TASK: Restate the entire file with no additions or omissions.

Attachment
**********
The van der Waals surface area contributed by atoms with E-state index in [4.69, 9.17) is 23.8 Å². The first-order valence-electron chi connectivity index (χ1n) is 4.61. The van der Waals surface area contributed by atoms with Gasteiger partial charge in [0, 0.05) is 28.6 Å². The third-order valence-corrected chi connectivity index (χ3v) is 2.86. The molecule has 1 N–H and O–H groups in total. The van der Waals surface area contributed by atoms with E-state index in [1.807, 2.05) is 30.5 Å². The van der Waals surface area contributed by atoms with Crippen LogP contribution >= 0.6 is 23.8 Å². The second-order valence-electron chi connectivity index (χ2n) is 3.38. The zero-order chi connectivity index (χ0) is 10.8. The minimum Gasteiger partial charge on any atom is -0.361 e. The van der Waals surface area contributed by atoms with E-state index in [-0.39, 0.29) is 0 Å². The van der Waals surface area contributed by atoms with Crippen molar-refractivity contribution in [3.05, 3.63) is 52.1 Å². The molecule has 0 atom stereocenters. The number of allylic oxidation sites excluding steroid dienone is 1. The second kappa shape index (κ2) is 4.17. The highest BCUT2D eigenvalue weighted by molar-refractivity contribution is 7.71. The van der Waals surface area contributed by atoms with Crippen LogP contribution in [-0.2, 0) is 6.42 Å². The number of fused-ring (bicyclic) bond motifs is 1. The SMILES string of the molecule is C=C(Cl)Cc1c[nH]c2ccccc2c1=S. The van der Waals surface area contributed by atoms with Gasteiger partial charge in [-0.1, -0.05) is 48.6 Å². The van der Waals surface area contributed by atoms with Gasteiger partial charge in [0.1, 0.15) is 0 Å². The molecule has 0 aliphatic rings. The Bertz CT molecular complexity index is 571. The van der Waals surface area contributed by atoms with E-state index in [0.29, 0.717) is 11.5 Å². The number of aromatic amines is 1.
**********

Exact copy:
The van der Waals surface area contributed by atoms with E-state index in [4.69, 9.17) is 23.8 Å². The first-order valence-electron chi connectivity index (χ1n) is 4.61. The van der Waals surface area contributed by atoms with Gasteiger partial charge in [0, 0.05) is 28.6 Å². The third-order valence-corrected chi connectivity index (χ3v) is 2.86. The molecule has 1 N–H and O–H groups in total. The van der Waals surface area contributed by atoms with E-state index in [1.807, 2.05) is 30.5 Å². The van der Waals surface area contributed by atoms with Crippen LogP contribution >= 0.6 is 23.8 Å². The second-order valence-electron chi connectivity index (χ2n) is 3.38. The zero-order chi connectivity index (χ0) is 10.8. The minimum Gasteiger partial charge on any atom is -0.361 e. The van der Waals surface area contributed by atoms with E-state index in [-0.39, 0.29) is 0 Å². The van der Waals surface area contributed by atoms with Crippen molar-refractivity contribution in [3.05, 3.63) is 52.1 Å². The molecule has 0 atom stereocenters. The number of allylic oxidation sites excluding steroid dienone is 1. The second kappa shape index (κ2) is 4.17. The highest BCUT2D eigenvalue weighted by molar-refractivity contribution is 7.71. The van der Waals surface area contributed by atoms with Crippen LogP contribution in [-0.2, 0) is 6.42 Å². The number of fused-ring (bicyclic) bond motifs is 1. The SMILES string of the molecule is C=C(Cl)Cc1c[nH]c2ccccc2c1=S. The van der Waals surface area contributed by atoms with Gasteiger partial charge in [-0.1, -0.05) is 48.6 Å². The van der Waals surface area contributed by atoms with Gasteiger partial charge in [0.1, 0.15) is 0 Å². The molecule has 0 aliphatic rings. The Bertz CT molecular complexity index is 571. The van der Waals surface area contributed by atoms with E-state index in [0.29, 0.717) is 11.5 Å². The number of aromatic amines is 1.